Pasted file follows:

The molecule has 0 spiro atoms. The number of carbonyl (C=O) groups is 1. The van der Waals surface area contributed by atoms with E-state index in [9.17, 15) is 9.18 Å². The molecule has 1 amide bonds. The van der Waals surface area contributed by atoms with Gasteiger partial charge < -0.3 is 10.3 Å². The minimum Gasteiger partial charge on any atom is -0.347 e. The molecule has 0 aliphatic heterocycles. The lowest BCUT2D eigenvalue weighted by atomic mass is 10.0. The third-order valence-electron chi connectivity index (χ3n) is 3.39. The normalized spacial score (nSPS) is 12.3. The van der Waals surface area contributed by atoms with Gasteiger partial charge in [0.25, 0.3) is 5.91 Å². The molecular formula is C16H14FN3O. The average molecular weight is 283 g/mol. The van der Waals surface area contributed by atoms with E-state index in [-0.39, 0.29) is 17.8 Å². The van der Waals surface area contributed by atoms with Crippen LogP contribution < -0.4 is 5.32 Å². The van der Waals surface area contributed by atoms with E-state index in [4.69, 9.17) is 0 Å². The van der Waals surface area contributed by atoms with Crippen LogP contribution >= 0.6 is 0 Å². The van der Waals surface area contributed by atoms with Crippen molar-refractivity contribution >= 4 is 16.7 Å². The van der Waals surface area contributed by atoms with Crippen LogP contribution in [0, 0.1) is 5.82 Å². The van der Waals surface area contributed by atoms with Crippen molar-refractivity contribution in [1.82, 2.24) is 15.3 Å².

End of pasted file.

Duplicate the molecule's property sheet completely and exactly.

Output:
The molecule has 0 spiro atoms. The number of carbonyl (C=O) groups is 1. The van der Waals surface area contributed by atoms with E-state index in [9.17, 15) is 9.18 Å². The molecule has 1 amide bonds. The van der Waals surface area contributed by atoms with Gasteiger partial charge < -0.3 is 10.3 Å². The minimum Gasteiger partial charge on any atom is -0.347 e. The molecule has 0 aliphatic heterocycles. The lowest BCUT2D eigenvalue weighted by atomic mass is 10.0. The third-order valence-electron chi connectivity index (χ3n) is 3.39. The normalized spacial score (nSPS) is 12.3. The van der Waals surface area contributed by atoms with Gasteiger partial charge in [0.25, 0.3) is 5.91 Å². The molecular formula is C16H14FN3O. The average molecular weight is 283 g/mol. The van der Waals surface area contributed by atoms with E-state index in [-0.39, 0.29) is 17.8 Å². The van der Waals surface area contributed by atoms with Crippen LogP contribution < -0.4 is 5.32 Å². The van der Waals surface area contributed by atoms with E-state index in [4.69, 9.17) is 0 Å². The van der Waals surface area contributed by atoms with Crippen LogP contribution >= 0.6 is 0 Å². The van der Waals surface area contributed by atoms with Crippen molar-refractivity contribution >= 4 is 16.7 Å². The van der Waals surface area contributed by atoms with Crippen LogP contribution in [0, 0.1) is 5.82 Å². The van der Waals surface area contributed by atoms with Crippen molar-refractivity contribution in [1.82, 2.24) is 15.3 Å².